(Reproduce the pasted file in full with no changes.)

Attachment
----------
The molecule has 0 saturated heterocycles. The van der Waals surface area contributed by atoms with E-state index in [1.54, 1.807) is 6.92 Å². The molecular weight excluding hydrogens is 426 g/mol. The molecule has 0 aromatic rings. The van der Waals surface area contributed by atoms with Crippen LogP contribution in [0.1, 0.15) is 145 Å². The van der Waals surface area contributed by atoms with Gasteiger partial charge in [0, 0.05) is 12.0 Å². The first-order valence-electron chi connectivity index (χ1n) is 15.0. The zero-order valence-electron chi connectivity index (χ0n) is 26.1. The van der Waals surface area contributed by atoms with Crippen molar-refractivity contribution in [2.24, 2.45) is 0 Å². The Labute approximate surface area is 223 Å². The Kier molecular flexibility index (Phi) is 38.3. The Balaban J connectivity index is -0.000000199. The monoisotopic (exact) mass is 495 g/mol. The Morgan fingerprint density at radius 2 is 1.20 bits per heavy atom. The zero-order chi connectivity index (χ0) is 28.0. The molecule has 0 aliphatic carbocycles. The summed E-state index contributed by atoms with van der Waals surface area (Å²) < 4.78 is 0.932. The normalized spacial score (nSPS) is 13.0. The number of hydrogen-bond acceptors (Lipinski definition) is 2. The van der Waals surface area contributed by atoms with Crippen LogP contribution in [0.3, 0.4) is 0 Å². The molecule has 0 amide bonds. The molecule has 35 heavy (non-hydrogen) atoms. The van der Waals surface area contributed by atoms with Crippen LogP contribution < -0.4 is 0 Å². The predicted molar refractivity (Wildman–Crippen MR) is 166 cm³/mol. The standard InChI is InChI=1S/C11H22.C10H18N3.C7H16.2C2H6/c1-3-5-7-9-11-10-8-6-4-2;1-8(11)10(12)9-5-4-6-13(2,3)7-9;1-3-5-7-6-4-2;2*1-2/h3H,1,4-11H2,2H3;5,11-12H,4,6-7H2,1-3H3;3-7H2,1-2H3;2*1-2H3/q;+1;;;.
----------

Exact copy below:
The molecule has 0 saturated heterocycles. The van der Waals surface area contributed by atoms with E-state index in [1.54, 1.807) is 6.92 Å². The molecular weight excluding hydrogens is 426 g/mol. The molecule has 0 aromatic rings. The van der Waals surface area contributed by atoms with Crippen LogP contribution in [0.1, 0.15) is 145 Å². The van der Waals surface area contributed by atoms with Gasteiger partial charge in [0, 0.05) is 12.0 Å². The first-order valence-electron chi connectivity index (χ1n) is 15.0. The zero-order valence-electron chi connectivity index (χ0n) is 26.1. The van der Waals surface area contributed by atoms with Crippen molar-refractivity contribution in [2.24, 2.45) is 0 Å². The Labute approximate surface area is 223 Å². The Kier molecular flexibility index (Phi) is 38.3. The Balaban J connectivity index is -0.000000199. The monoisotopic (exact) mass is 495 g/mol. The Morgan fingerprint density at radius 2 is 1.20 bits per heavy atom. The zero-order chi connectivity index (χ0) is 28.0. The molecule has 0 aliphatic carbocycles. The summed E-state index contributed by atoms with van der Waals surface area (Å²) < 4.78 is 0.932. The normalized spacial score (nSPS) is 13.0. The number of hydrogen-bond acceptors (Lipinski definition) is 2. The van der Waals surface area contributed by atoms with Crippen LogP contribution in [0.3, 0.4) is 0 Å². The molecule has 0 amide bonds. The molecule has 35 heavy (non-hydrogen) atoms. The van der Waals surface area contributed by atoms with Crippen LogP contribution < -0.4 is 0 Å². The predicted molar refractivity (Wildman–Crippen MR) is 166 cm³/mol. The standard InChI is InChI=1S/C11H22.C10H18N3.C7H16.2C2H6/c1-3-5-7-9-11-10-8-6-4-2;1-8(11)10(12)9-5-4-6-13(2,3)7-9;1-3-5-7-6-4-2;2*1-2/h3H,1,4-11H2,2H3;5,11-12H,4,6-7H2,1-3H3;3-7H2,1-2H3;2*1-2H3/q;+1;;;.